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The glass like diamonds in the sun,

Came when thou bid'st one hopeless rise And turn his gaze to glory's realm;

And yon bright room, so sweet within, Grew like Aladdin's when life's helm

Thou seized, and steered from shoals of sin. "Abijah Dunn! dost thou recall

A smile that dried a poor child's tears? That smile, a picture on the wall,

Will sing of sunshine through long years. Rememberest thou a fallen one,

Long since returned to kindly dust, With whom thou shared, Abijah Dunn,

When others sneered, thine only crust ? “From tears of thankfulness she shed

Grew trees whose fruits like pearls catch light, And, o'er the walks that thou wilt tread,

Dispel forever aught like night,
And throw their gleam to towers that grew

When aspiration with thee dwelt,
And windows catching heaven's blue

When eyes looked whence the suppliant knelt, “Abijah Dunn! thy home is here,

Not made with hands, but builded, lo! Above earth's labors, year by year,

As thou didst toward fulfilment grow.” Ah! blest at last whose lives be true!

And sad those lost in earthly rust! Those“ builded better than they knew,"

And these find but decay and dust.

THE BEST THING IN THE WORLD.

Mrs. BROWNING.
What's the best thing in the world ?
June-rose, by May-dew impearled;
Sweet south-wind, that means no rain;
Truth, not cruel to a friend;
Pleasure, not in haste to end;
Beauty, not self-decked and curled
Till its pride is over-plain;
Light, that never makes you wink;
Memory, that gives no pain.;
Love, when, so, you're loved again.
What's the best thing in the world?
--Something out of it, I think.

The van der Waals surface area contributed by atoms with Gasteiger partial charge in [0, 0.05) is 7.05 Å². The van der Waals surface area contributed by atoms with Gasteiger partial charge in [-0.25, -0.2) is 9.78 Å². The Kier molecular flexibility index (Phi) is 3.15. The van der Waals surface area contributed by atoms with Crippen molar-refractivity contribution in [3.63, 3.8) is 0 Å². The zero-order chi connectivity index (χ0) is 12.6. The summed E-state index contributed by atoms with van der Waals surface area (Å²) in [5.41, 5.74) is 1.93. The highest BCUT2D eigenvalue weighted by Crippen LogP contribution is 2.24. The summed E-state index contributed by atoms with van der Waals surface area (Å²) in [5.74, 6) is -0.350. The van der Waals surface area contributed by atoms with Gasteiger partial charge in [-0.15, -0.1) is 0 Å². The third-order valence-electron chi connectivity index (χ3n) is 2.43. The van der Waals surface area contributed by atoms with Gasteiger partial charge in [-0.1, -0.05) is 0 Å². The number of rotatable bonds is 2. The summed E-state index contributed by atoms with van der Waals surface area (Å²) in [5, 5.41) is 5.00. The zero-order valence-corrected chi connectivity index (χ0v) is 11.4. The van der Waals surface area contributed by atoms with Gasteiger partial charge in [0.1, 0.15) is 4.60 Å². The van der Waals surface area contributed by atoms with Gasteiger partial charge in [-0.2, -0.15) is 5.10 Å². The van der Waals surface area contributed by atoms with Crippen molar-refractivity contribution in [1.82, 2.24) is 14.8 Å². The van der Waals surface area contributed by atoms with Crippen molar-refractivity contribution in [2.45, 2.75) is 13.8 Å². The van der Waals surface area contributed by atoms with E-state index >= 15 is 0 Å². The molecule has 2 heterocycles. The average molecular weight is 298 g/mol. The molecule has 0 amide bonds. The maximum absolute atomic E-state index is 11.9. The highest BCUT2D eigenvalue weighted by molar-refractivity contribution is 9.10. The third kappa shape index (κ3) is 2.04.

A CURIOUS LIFE POEM. Mrs. H. A. Deming, of San Francisco, is said to have occupied a year in hunting up and fitting together the following thirty-eight lines from thirty-eight English poets. The names of the authors are given below: 1-Why all this toil for triumphs of an hour? 2--Life's a short summer, man a flower; 3-By turns we catch the vital breath, and die4-The cradle and the tomb, alas! so nigh. 5–To be is better far than not to be, 6—'Though all man's life may seemn a tragedy; 7--But light cares speak when mighty griefs are dumb, 8-The bottom is but shallow whence they come. 9-Your fate is but the common fate of all; 10-Uumingled joys, here, to no man befall. 11–Nature to each allots his proper sphere, 12–Fortune makes folly her peculiar care; 13-Custom does often reason overrule, 14–And throw a cruel sunshine on a fool. 15—Live well, how long or short, permit to heaven, 16--They who forgive most shall be most forgiven. 17--Sin may be clasped so close we cannot see its face18--Vile intercourse where virtue has not place; 19--Then keep each passion down, however dear; 20--Thou pendulum betwixt a smile and tear; 21--Her sensual snares, let faithless pleasure lay 22—With craft and skill, to ruin and betray; 23-Soar not too high to fall, but stoop to rise. 24-We masters grow of all that we despise. 25--0, then, renounce that impious self-esteem; 26-Riches have wings, and grandeur is a dream. 27--Think not ambition wise because 'tis brave, 28--The paths of glory lead but to the grave. 29--What is ambition? 'tis a glorious cheat, 30-Only destructive to the brave and great, 31--What's all the gandy glitter of a crown? 32—The way to bliss lies not on beds of down. 33-How long we live, not years, but actions, tell; 34—That man lives twice who lives the first life well. 35— Make, ther, while yet ye may, your God your friend, 36—Whom Christians worship, yet not comprehend. 37—The trust that's given, guard, and to yourself be just; 38–For, live we how we can, yet die we must.